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Clinton chats with News 95.7 host, Todd Veinotte about the Bank of Canada announcement to hold the key overnight rate. Clinton and Todd discuss how this is good news for variable rate mortgages.
Bank of Canada Announcement – July 14, 2021 as heard on News 95.7
Don’t feel like watching the video? Check out the transcript below.
“Cutting its expectations for economic growth this year”
Todd Veinotte: [00:00:00:06] Joining us is Clinton Wilkins, our mortgage guru, and we’re going to talk about the Bank of Canada is doing, or not doing. Clinton good afternoon.
Clinton Wilkins: [00:00:07:00] Good afternoon, Todd. How are you?
Todd Veinotte: [00:00:08:15] I’m well, you?
Clinton Wilkins: [00:00:09:26] I’m doing just great. It’s Wednesday, the sun’s shining. We’re in the middle of summer. I think everyone’s feeling pretty good here in Halifax and probably across Nova Scotia with the further reopening today.
Todd Veinotte: [00:00:24:21] You got it. You got it. Okay, so the Bank of Canada is cutting its expectations for economic growth this year. It keeps its key interest rate target on hold at 0.25 per cent. This is kind of the same thing, nothing’s changed. What does this mean for people listening? What do you want to tell people?
Clinton Wilkins: [00:00:43:08] Well, it’s good for everyone in a variable rate mortgage, obviously, or if you have a secured line of credit, like a home equity line of credit, it’s great for everyone who has a product that’s tied on to the prime rate.
Holding the key rate it’s going to happen for a while. And I think maybe the last announcement, some economists were projecting that maybe it would start creeping up, you know, mid to late next year. But there are some economists that are even coming out today stating that maybe the Bank of Canada will maintain that key rate low for a long, long time through the rebuilding that’s going to be happening in the Canadian economy.
Inflation similar to what it was in 2011
The one thing that is notable is the inflation is basically at the levels that it was pre-pandemic and even at the levels that it was back in May of 2011. So we’re looking at basically inflation levels that we saw 10 years ago. So I think that’s one thing to note.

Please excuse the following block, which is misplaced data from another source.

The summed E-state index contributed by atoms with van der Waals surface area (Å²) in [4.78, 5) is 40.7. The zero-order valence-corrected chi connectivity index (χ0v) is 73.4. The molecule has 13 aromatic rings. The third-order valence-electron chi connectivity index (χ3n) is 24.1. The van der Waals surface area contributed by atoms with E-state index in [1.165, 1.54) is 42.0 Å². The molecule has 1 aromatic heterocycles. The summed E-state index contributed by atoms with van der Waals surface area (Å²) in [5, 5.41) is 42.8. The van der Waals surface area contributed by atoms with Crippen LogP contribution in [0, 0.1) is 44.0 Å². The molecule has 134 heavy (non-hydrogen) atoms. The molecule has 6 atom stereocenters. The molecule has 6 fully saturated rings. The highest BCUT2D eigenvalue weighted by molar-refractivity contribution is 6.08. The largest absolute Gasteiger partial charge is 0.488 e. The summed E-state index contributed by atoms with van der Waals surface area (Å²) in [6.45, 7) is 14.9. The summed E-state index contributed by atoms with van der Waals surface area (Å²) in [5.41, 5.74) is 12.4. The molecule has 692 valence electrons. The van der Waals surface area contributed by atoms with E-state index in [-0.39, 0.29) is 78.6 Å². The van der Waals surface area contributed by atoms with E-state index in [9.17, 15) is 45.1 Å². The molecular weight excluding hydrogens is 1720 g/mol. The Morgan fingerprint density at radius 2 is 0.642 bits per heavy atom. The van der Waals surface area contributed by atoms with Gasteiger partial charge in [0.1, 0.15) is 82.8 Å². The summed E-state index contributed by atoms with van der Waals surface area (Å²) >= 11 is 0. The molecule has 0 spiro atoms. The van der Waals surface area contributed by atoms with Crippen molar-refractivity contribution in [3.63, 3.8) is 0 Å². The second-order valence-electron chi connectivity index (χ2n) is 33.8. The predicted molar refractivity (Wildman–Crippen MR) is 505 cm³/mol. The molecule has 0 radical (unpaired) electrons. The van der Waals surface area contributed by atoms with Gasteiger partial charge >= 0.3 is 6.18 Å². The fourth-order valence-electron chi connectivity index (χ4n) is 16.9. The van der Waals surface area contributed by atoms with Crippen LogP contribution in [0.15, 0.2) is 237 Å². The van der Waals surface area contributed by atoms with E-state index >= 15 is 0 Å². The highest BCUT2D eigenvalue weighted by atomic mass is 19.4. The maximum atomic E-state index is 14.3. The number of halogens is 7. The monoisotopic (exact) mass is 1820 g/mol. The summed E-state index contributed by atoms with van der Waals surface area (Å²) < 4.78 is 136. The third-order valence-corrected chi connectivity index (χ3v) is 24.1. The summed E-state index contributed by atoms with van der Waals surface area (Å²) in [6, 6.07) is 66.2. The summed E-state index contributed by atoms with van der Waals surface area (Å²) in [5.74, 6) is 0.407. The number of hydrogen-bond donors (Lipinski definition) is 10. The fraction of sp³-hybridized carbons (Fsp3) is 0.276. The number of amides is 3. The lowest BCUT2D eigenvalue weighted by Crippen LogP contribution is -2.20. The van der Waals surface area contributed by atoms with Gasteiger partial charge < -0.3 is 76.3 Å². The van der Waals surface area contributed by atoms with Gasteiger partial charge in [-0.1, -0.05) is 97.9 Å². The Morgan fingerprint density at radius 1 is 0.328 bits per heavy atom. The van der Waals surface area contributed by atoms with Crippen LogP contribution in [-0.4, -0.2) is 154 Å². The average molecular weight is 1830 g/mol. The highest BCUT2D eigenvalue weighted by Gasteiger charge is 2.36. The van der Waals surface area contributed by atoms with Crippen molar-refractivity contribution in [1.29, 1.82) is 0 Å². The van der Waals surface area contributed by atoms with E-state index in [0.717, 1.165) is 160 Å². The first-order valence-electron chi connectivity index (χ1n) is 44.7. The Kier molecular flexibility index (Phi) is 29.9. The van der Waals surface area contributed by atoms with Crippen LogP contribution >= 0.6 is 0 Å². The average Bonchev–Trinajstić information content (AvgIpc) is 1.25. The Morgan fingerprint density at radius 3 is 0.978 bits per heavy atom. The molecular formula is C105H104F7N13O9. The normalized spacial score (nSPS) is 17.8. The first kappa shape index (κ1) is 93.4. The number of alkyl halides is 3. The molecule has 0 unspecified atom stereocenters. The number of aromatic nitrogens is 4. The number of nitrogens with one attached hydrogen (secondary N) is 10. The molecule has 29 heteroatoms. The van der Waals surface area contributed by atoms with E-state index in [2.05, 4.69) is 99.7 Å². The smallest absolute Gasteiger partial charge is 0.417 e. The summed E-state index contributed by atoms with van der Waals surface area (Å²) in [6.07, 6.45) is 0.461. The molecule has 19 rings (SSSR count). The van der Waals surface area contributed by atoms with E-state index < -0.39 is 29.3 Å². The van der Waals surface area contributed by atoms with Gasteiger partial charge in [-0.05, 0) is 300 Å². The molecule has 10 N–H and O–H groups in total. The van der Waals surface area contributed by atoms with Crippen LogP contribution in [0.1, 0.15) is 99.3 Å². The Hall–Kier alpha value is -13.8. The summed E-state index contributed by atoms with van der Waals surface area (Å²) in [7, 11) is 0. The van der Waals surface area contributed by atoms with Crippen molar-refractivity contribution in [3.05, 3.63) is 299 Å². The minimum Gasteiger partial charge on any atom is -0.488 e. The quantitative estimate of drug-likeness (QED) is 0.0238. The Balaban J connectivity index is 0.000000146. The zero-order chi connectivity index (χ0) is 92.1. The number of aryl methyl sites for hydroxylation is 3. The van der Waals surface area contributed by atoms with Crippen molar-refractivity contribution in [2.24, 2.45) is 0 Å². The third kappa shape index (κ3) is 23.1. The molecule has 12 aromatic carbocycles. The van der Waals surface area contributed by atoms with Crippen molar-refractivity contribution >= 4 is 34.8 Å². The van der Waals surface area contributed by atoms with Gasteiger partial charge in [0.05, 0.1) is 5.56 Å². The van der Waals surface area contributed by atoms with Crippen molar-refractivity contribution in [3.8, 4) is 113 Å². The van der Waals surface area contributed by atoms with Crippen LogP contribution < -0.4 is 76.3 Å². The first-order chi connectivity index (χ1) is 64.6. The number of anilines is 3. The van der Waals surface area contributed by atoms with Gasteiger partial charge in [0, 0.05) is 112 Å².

The government, you know, the one lever that they have to reduce inflation in Canada is to increase the key overnight rate. So I think that’s something that we’re certainly going to be following closely is the inflation. And obviously that impacts Canadians almost silently. And obviously it impacts so many different things.
But with the key overnight rate, really, we are thinking and the majority of economists are thinking it’s going to stay low for quite some time.
How long will we have these low rates?
Todd Veinotte: [00:02:08:21] Yeah, when you say quite some time, you mean months, years, what do you mean? What’s your time frame?
Clinton Wilkins: [00:02:13:05] I think I think likely it’s going to be years. We may see some slow increases mid to late next year to stay some of that inflation, depending on what happens. I think there’s still a lot of uncertainty.
You know, we’re just getting in the clear here with we’re reopening in Canada and I think that there’s going to be quite some rebuilding to do before they’re going to want to slow that economy. So I think it’s a wait and see. We are cautiously optimistic.
Good news for variable rate mortgages
And I can tell you, Todd, majority of the borrowers that we are doing mortgages for today are going with a variable rate. In days gone by, about 60 per cent of borrowers would choose a fixed rate product because they wanted that security. But obviously, we’re in a very strange time with COVID. And I think it’s the same thing with mortgage lending and real estate, you know, and that’s why more and more borrowers are doing a variable rate.
The rates are very low. So on a high ratio insured mortgage, you know, from the Canadian Mortgage and Housing Corp., if anybody’s buying a home and putting down less than 20 per cent, they need that insurance. And a really good variable rate today is, you know, in the 1.35 per cent range.
Benefits of a variable rate mortgage
So a lot of borrowers are choosing to go with the variable rate because it’s much lower today than where the fixed rates are. And it gives a lot more flexibility for borrowers. There’s a lot changing in people’s lives. The way we’re living is changing, Todd. And with a variable rate product, you can break the term at any time with only three months interest.
But the other really great benefit is you can always convert it into a fix. So if we’re in a position down the road and I mean eventually these rates are going to go up, we can always convert from a variable into a fixed. And, you know, if borrowers stay with their same lender while they’re doing the conversion, they can convert into the fixed with no cost. So I think that’s good news, for sure.
Todd Veinotte: [00:04:03:21] Great stuff is always Clinton. Thanks for your insight. We’ll talk again.
Clinton Wilkins: [00:04:07:09] Thanks, Todd. We’ll talk to you soon.
Todd Veinotte: [00:04:08:19] Alright, take care. Clinton Wilkins, our mortgage guru, mortgage broker, he’s a specialist. And again, the Bank of Canada keeping that interest rate stable. And Clinton suggests that’s the way it’s going to be for a very, very long time.
If you have any questions, get in touch with us at Clinton Wilkins Mortgage Team! You can call us at (902) 482-2770 or contact us here.